I’ll confess, I’ve fallen pretty hard back on my old swearing ways post-Lent.  I’ve had a rough few weeks, but that’s no excuse.  My language is filthy, and it needs to be cleaned up, unless I want to look like this bimbo:

Beet Face

With a tiny gold knife I slice a morsel from the beet and rub it onto my lips and cheek.” Ultra Violet, Famous for 15 Minutes (1988).

Beet are one of those vegetables I’m sort of afraid of.  I’ve never eaten them, and I wouldn’t even know how to prepare them if I did.  But I bought one expressly for this purpose, sliced off a piece with a mostly-dull kitchen knife and proceeded to put it on my face.

The beet gave my lips a slight red tint, less than my Dr. Pepper lip gloss but more than Vaseline.  My fingertips took on a brilliant flush, and my cheeks took on the splotchy red tint of acne, or a bad fever.  

This is why God invented lipstick–so we didn’t have to rub beets on our faces and could leave them in the ground.

Cooking With Carnation (Part 1)

“The smart girl fills her cream pitcher with Carnation . . . brings out richer coffee flavor”  Mary Blake, Teen -Time Cooking with Carnation

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It’s Fun To Be a Housewife!

Ian found this little cookbook for me at a local ephemera show and it is simultaneously awesome and terrifying.  Mrs. Blake suggests you put Carnation Evaporated Milk in burgers (Hamburger On a Stick) Tuna Salad (which she suggest you make instead of being a “Sad Suzy”) and other disgusting recipes I’ll absolutely be trying throughout the rest of this project.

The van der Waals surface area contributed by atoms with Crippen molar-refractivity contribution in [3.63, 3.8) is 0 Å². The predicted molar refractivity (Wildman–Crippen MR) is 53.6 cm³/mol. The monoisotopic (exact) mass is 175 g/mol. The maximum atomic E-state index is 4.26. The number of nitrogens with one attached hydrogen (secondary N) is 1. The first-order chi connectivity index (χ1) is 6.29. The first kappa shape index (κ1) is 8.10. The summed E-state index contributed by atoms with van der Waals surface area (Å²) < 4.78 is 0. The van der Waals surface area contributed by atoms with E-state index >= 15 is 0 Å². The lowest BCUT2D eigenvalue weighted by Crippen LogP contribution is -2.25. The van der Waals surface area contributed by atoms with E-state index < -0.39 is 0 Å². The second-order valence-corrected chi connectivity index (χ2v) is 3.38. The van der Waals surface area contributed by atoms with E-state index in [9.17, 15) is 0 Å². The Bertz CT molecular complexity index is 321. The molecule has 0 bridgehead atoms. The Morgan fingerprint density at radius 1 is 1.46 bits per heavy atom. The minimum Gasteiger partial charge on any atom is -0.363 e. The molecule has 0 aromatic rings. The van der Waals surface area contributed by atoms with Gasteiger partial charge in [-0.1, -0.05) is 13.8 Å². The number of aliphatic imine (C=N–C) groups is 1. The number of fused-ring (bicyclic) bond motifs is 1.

Naturally, we drink a lot of coffee at the newspaper, but without a fridge, we’re stuck with powdered milk, which none of us like but all of us use (except Jim, who, as a consummate newspaper man, takes his black).  

I brought in some Carnation evaporated milk and Thom in sales was the first to eagerly try it out.  He was impressed.  “I don’t have to add a ton of sugar!” he said.

I tried it out next and was similarly impressed.  It wasn’t better than milk, but it was sure as hell better than the powdered stuff.  And back at the homestead, I’ve got some Whoopie Pie flavored coffee, which would probably be neat with “the milk that whips!” and some raw sugar. (except that I left my can opener at work–twice.)

It’s also got 1/3 the calories of regular milk, which makes me feel less terrible* about messing up my diet last week.

 

*I’m kidding.  I didn’t feel terrible at all.